Sample Chapter: The Confederacy at Flood Tide

Provided below is the “Introduction” to my new Civil War book, The Confederacy at Flood TideIt is available at Amazon, Barnes & Noble, Wal-Mart and other bookstores. It is also a History Book Club Selection. (Abundant footnotes are in the book, but not in this free sample.)  To inspect all of my books, please visit my author page at Amazon.

Introduction

The Confederacy at Flood Tide was selected as a title to distinguish this book from the popular notion of the Confederacy at high tide. The latter expression is generally associated with Pickett’s Charge at Gettysburg, or, secondarily, the Rebel attack on Starkweather’s Hill at Perryville, Kentucky. However, the story of the Confederacy’s most opportune period for winning independence involved developments in Europe, Virginia, Washington, Maryland, Kentucky, Mississippi, and even Missouri and Arkansas.

     Although it lasted only six months, from June to December 1862, the rising tide flooded all theaters of the war. It was not an isolated surge in Maryland or Kentucky. For example, at Prairie Grove, Arkansas, in early December 1862, more Missourians fought to win their state for the South than fought to keep it in the Union. Moreover, the Confederacy’s flood tide was not limited to military factors. It also swelled within the sectors of diplomacy, politics, and espionage. For instance, on July 4, 1862, the Confederacy signed a secret contract with a leading British warship builder for two deep-water ironclads superior to anything in the US Navy and capable of crossing the Atlantic.

     The Confederacy never came closer to diplomatic recognition than in autumn 1862. After learning of the Union rout at Second Bull Run—known as Second Manassas in the South—in mid-September British Prime Minister Henry John Temple, Lord Palmerston, advocated intervention. In an exchange of letters with the British foreign secretary, Earl John Russell—who held a post comparable to US secretary of state, albeit somewhat more prestigious—Palmerston wrote: “The Federals got a very complete smashing, and it seems not altogether unlikely that still greater disasters await them, and that even Washington or Baltimore may fall into the hands of the Confederates. If this should happen, would it not be time for us to consider whether . . . England and France might not address the contending parties and recommend an arrangement upon the basis of separation?” Russell agreed and added that if mediation failed, “we ought ourselves to recognize the Southern states as an independent state.”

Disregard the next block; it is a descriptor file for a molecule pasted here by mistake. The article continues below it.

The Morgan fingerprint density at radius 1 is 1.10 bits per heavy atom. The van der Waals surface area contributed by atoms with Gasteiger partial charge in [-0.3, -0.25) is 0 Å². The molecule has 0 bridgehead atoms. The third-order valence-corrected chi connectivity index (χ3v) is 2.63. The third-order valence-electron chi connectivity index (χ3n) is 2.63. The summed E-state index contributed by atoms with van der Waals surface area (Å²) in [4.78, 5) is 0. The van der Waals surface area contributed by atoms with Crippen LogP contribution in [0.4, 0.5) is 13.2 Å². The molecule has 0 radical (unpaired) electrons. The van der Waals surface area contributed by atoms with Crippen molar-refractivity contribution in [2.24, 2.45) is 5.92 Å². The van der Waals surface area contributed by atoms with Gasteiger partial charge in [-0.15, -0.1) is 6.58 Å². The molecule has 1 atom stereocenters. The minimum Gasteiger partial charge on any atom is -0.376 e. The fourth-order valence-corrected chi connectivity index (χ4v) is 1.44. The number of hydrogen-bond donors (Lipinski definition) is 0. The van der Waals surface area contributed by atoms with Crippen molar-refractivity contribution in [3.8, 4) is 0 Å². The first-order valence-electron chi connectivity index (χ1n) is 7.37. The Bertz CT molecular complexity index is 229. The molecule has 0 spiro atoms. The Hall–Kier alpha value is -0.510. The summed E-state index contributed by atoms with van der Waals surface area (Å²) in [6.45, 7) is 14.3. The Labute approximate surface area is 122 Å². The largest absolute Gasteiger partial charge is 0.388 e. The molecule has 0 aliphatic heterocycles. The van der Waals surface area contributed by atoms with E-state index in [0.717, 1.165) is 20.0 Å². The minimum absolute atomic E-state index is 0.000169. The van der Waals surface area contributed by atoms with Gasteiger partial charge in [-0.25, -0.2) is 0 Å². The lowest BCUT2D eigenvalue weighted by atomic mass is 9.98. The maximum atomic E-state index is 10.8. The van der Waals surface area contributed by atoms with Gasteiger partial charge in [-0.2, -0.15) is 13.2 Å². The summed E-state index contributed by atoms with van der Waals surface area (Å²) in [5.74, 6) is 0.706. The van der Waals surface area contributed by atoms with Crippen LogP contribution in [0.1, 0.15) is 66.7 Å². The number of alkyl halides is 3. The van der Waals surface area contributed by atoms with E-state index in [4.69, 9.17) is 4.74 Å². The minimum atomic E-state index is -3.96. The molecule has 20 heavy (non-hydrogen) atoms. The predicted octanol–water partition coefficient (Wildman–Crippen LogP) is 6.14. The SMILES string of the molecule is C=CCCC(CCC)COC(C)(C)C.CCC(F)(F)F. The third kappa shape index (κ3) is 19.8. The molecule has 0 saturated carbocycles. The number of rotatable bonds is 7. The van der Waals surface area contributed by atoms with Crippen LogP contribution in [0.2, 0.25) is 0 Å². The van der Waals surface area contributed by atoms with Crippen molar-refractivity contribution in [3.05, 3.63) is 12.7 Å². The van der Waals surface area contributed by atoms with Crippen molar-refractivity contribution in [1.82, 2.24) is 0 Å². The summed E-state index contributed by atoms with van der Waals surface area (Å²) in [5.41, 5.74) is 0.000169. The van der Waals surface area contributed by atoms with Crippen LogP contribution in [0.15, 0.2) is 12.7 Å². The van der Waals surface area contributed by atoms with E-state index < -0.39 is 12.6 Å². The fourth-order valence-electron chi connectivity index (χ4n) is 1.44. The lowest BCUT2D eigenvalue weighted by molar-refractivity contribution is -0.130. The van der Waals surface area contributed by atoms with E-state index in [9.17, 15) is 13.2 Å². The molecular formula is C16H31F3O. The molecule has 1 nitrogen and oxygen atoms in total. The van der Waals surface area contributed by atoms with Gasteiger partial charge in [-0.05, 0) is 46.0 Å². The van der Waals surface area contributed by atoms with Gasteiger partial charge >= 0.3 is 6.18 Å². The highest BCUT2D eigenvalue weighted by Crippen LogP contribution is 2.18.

US Secretary of State William H. Seward instructed his ambassador to Great Britain to inform Palmerston’s government that any attempt to intervene in America’s Civil War would result in a break in diplomatic relations with the United States, thereby implying that war between Britain and the United States would likely result. Such a war would have challenged both sides. Although it would be hard for Britain to maintain an army in America, its powerful navy might have ended the federal blockade of Southern ports and even blockaded Northern harbors. Contrary to popular belief, the Monitor and Merrimack   (CSS Virginia) were not the first ironclad warships. The British and French began building bigger and faster deep-water ironclads before America’s Civil War started.

     As one of the weapons used by the Union to reverse the Confederate tide, the Emancipation Proclamation was more controversial than commonly supposed. Contrary to popular belief, many contemporaries were confused, critical, and frightened by its implications. Major General George McClellan, among others, believed it was a deliberate attempt to incite a slave rebellion in the South.